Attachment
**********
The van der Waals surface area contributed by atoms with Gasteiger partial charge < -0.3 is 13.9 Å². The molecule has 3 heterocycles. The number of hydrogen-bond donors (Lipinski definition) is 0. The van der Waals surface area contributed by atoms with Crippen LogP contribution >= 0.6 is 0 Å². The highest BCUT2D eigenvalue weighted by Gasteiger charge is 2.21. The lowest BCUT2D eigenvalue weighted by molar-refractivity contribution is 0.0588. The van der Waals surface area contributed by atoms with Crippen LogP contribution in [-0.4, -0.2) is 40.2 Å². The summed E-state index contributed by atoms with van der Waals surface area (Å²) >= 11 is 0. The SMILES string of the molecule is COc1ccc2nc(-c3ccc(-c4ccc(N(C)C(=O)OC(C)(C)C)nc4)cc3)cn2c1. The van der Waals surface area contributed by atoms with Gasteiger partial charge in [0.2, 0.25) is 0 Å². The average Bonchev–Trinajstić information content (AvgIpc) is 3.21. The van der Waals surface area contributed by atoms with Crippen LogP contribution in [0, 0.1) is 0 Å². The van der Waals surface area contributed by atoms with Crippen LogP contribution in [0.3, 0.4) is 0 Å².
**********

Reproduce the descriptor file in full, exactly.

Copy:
The van der Waals surface area contributed by atoms with Gasteiger partial charge < -0.3 is 13.9 Å². The molecule has 3 heterocycles. The number of hydrogen-bond donors (Lipinski definition) is 0. The van der Waals surface area contributed by atoms with Crippen LogP contribution >= 0.6 is 0 Å². The highest BCUT2D eigenvalue weighted by Gasteiger charge is 2.21. The lowest BCUT2D eigenvalue weighted by molar-refractivity contribution is 0.0588. The van der Waals surface area contributed by atoms with Crippen LogP contribution in [-0.4, -0.2) is 40.2 Å². The summed E-state index contributed by atoms with van der Waals surface area (Å²) >= 11 is 0. The SMILES string of the molecule is COc1ccc2nc(-c3ccc(-c4ccc(N(C)C(=O)OC(C)(C)C)nc4)cc3)cn2c1. The van der Waals surface area contributed by atoms with Gasteiger partial charge in [0.2, 0.25) is 0 Å². The average Bonchev–Trinajstić information content (AvgIpc) is 3.21. The van der Waals surface area contributed by atoms with Crippen LogP contribution in [0, 0.1) is 0 Å². The van der Waals surface area contributed by atoms with Crippen LogP contribution in [0.3, 0.4) is 0 Å².